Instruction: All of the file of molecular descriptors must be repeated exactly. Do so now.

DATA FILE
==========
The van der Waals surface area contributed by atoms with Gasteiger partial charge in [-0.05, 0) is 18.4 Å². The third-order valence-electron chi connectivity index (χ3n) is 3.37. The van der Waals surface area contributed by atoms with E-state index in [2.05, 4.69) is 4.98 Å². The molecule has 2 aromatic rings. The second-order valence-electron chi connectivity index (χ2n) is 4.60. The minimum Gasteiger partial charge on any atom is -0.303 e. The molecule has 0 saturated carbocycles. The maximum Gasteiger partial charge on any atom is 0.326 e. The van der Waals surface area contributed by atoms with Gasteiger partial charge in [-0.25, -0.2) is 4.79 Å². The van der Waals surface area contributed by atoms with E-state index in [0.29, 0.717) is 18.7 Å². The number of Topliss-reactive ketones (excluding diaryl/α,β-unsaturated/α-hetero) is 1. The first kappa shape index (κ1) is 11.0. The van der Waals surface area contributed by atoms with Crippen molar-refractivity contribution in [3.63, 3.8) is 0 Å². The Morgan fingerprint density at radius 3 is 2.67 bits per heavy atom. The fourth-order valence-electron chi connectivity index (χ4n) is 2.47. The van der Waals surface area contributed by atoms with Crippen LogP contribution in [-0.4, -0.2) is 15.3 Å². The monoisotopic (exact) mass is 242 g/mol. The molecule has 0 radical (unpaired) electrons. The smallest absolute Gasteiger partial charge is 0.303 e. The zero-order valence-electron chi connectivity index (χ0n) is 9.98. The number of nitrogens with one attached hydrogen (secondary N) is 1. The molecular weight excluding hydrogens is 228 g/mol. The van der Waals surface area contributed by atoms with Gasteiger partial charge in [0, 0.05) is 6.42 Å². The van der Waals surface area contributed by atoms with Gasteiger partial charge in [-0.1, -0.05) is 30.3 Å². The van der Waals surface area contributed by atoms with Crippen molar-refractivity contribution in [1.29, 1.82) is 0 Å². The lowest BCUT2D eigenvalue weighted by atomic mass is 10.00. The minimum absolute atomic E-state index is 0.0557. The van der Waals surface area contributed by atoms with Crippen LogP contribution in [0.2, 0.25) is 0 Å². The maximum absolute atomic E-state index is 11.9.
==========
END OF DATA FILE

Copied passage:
The van der Waals surface area contributed by atoms with Gasteiger partial charge in [-0.05, 0) is 18.4 Å². The third-order valence-electron chi connectivity index (χ3n) is 3.37. The van der Waals surface area contributed by atoms with E-state index in [2.05, 4.69) is 4.98 Å². The molecule has 2 aromatic rings. The second-order valence-electron chi connectivity index (χ2n) is 4.60. The minimum Gasteiger partial charge on any atom is -0.303 e. The molecule has 0 saturated carbocycles. The maximum Gasteiger partial charge on any atom is 0.326 e. The van der Waals surface area contributed by atoms with Gasteiger partial charge in [-0.25, -0.2) is 4.79 Å². The van der Waals surface area contributed by atoms with E-state index in [0.29, 0.717) is 18.7 Å². The number of Topliss-reactive ketones (excluding diaryl/α,β-unsaturated/α-hetero) is 1. The first kappa shape index (κ1) is 11.0. The van der Waals surface area contributed by atoms with Crippen molar-refractivity contribution in [3.63, 3.8) is 0 Å². The Morgan fingerprint density at radius 3 is 2.67 bits per heavy atom. The fourth-order valence-electron chi connectivity index (χ4n) is 2.47. The van der Waals surface area contributed by atoms with Crippen LogP contribution in [-0.4, -0.2) is 15.3 Å². The monoisotopic (exact) mass is 242 g/mol. The molecule has 0 radical (unpaired) electrons. The smallest absolute Gasteiger partial charge is 0.303 e. The zero-order valence-electron chi connectivity index (χ0n) is 9.98. The number of nitrogens with one attached hydrogen (secondary N) is 1. The molecular weight excluding hydrogens is 228 g/mol. The van der Waals surface area contributed by atoms with Gasteiger partial charge in [0, 0.05) is 6.42 Å². The van der Waals surface area contributed by atoms with Gasteiger partial charge in [-0.1, -0.05) is 30.3 Å². The van der Waals surface area contributed by atoms with Crippen molar-refractivity contribution in [1.29, 1.82) is 0 Å². The lowest BCUT2D eigenvalue weighted by atomic mass is 10.00. The minimum absolute atomic E-state index is 0.0557. The van der Waals surface area contributed by atoms with Crippen LogP contribution in [0.2, 0.25) is 0 Å². The maximum absolute atomic E-state index is 11.9.